When parents separate or divorce, they need to make arrangements for their children’s care and living arrangements. These arrangements are known as “child arrangements.” The term “child arrangements” encompasses both where the child lives and how much time they spend with each parent.
Under UK law, the welfare of the child is the paramount consideration when making child arrangements. The court will take into account a range of factors when making decisions about child arrangements, including:
- The child’s wishes and feelings (taking into account their age and level of understanding)
- The child’s physical, emotional and educational needs
- The likely effect on the child of any changes in their circumstances
- The child’s age, sex, background and any other relevant characteristics
- The capacity of each parent to meet the child’s needs
- Any harm the child has suffered or is at risk of suffering
- The capability of each parent to meet the child’s needs
We will always encourage you and your ex spouse try to make child arrangements between yourselves, without involving the courts. If you can’t agree on arrangements, you can use a mediator to help them reach an agreement, or apply to the court for a Child Arrangements Order (CAO).
A Child Arrangements Order sets out the living arrangements for the child, and can specify the amount of time the child will spend with each parent. A Child Arrangements Order can be made in favour of one parent or both parents, and can include provisions for other family members, such as grandparents, to have contact with the child.
The Four Stages of Getting a Child Arrangement Order
Submitting the Application for a Child Arrangement Order
To get a Child Arrangement Order, a parent or legal guardian must first submit an application to the court. The application will include details about the child and their current living arrangements, as well as the proposed arrangements.
The co-parent’s acknowledgement
Once the application has been submitted, the other parent or legal guardian will be sent a copy and given the opportunity to respond. They can either agree to the proposed arrangements or raise objections. If they agree, the court can make the Child Arrangement Order without a hearing. If they object, the case will proceed to the next stage.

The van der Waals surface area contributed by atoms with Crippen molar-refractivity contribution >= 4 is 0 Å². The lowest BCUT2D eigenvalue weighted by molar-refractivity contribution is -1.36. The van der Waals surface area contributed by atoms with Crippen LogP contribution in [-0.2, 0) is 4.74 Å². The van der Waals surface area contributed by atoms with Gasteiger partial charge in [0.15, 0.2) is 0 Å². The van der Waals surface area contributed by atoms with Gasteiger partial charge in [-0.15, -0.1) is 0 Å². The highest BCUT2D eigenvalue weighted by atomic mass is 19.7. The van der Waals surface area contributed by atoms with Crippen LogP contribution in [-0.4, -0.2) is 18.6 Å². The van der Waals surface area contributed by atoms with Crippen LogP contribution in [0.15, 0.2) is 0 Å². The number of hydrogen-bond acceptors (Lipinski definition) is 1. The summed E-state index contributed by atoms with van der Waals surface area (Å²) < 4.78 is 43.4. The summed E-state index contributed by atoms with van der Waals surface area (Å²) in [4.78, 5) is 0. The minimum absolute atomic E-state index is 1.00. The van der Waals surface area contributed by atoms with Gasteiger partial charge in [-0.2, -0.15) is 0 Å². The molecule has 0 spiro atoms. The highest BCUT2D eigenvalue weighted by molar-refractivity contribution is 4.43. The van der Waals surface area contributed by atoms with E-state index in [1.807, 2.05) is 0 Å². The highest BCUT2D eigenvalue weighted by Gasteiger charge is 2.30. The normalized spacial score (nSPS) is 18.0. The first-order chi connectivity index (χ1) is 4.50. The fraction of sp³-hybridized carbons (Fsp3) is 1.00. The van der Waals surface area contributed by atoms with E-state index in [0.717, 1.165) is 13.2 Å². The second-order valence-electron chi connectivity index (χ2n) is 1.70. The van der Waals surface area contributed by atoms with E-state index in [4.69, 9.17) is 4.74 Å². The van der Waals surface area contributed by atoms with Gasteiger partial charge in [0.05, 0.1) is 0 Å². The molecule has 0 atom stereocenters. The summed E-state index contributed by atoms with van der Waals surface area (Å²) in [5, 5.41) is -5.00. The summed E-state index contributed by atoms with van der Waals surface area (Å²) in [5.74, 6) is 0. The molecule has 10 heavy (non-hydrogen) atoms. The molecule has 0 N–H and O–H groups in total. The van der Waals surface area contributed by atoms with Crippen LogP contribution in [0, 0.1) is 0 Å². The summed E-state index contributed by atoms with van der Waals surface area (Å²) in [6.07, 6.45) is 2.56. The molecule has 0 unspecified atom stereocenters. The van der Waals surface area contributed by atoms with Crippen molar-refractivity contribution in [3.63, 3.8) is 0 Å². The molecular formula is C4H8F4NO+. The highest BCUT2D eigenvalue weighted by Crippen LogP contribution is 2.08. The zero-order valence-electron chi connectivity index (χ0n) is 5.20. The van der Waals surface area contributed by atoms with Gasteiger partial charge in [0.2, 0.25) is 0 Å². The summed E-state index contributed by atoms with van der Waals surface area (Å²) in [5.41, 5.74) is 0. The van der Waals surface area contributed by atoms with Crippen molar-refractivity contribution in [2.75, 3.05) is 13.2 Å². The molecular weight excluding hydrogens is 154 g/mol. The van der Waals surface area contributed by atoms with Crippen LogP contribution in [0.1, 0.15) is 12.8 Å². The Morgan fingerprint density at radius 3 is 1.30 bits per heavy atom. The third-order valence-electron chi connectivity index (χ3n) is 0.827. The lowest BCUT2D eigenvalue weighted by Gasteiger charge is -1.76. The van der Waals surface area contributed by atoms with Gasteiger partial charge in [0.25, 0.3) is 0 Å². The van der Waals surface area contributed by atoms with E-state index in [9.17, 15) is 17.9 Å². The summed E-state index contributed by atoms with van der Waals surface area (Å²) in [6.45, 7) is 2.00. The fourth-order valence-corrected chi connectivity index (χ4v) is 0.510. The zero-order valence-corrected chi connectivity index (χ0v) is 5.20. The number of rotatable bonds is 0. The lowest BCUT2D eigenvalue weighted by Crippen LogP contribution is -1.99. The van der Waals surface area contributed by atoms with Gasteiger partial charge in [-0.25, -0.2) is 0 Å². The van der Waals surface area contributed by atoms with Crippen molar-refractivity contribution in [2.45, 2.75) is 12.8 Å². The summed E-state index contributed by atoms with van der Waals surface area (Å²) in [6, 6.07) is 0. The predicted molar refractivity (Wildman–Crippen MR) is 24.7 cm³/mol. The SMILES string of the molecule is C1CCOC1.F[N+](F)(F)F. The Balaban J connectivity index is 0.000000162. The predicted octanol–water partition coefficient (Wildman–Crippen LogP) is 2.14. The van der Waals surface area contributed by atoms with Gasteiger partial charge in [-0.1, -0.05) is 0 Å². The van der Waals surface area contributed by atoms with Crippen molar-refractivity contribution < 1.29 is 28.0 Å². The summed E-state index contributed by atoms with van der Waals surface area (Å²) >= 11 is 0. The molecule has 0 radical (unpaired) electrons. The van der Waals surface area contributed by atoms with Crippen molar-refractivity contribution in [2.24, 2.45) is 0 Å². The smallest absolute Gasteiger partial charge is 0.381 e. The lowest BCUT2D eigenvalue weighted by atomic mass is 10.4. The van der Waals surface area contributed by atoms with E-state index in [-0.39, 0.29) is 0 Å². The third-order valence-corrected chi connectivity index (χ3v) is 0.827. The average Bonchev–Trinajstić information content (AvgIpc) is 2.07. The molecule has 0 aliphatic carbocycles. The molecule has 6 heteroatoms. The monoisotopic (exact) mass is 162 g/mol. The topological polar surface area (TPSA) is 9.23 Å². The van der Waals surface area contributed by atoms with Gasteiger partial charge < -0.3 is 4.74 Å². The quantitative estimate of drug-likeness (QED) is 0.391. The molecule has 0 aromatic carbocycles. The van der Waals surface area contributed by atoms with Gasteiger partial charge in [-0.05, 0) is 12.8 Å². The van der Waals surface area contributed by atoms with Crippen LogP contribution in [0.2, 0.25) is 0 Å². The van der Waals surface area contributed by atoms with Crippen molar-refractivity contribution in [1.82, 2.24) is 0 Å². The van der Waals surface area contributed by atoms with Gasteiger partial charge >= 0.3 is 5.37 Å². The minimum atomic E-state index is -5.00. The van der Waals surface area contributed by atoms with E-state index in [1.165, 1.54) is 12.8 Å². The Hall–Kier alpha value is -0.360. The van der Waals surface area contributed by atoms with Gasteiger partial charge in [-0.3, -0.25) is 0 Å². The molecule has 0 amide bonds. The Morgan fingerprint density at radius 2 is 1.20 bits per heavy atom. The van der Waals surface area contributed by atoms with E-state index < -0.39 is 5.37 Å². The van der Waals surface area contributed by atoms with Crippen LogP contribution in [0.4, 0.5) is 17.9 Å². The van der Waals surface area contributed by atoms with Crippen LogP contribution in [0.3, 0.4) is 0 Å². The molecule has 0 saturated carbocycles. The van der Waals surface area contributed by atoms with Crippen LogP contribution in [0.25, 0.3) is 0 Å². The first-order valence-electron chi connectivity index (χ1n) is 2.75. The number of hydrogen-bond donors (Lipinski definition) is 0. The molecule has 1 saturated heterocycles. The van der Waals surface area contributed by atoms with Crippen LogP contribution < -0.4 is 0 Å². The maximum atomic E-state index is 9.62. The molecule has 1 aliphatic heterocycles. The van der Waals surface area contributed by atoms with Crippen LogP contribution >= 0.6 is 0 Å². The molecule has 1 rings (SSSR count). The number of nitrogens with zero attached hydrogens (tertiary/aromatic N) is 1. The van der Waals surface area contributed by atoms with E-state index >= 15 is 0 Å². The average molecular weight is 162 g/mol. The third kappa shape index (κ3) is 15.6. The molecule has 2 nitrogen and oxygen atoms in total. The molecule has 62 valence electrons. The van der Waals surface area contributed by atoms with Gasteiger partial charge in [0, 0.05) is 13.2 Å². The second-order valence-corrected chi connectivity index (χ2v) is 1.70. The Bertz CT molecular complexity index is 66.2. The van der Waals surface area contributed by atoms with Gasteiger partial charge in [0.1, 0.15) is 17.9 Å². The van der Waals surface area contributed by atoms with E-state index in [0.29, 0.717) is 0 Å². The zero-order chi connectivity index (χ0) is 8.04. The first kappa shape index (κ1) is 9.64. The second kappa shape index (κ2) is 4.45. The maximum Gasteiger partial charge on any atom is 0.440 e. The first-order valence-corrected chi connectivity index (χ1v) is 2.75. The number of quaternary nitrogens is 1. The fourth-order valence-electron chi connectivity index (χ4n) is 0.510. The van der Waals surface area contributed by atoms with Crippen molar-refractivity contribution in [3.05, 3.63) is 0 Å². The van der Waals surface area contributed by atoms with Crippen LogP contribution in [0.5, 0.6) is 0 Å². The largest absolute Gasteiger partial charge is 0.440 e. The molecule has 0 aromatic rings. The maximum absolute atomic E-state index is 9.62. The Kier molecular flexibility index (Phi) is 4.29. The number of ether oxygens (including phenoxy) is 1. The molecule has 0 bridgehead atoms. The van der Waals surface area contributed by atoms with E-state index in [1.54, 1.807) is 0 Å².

Before making a Child Arrangement Order, the court will carry out safeguarding checks to ensure that the proposed arrangements are safe and in the best interests of the child. This may involve contacting social services or other relevant authorities to gather information about the child and their living situation.
If the other parent or legal guardian objects to the proposed arrangements, or if the safeguarding checks reveal concerns about the child’s safety or welfare, the case will proceed to an initial hearing. At this hearing, the court will consider the evidence presented and make an interim order setting out the child’s living arrangements while the case is ongoing. The court may also order further assessments or investigations to gather more information before making a final decision.
It’s worth noting that the exact process may vary depending on the specific circumstances of the case, and that the court will always make decisions based on what is in the best interests of the child. If you have any further questions about the process of getting a Child Arrangement Order, it’s best to seek legal advice from a solicitor.
It’s worth noting that child arrangements are not set in stone, and can be changed if circumstances change. For example, if one parent wants to move away or if the child’s needs change over time, it may be necessary to revisit the child arrangements and make adjustments.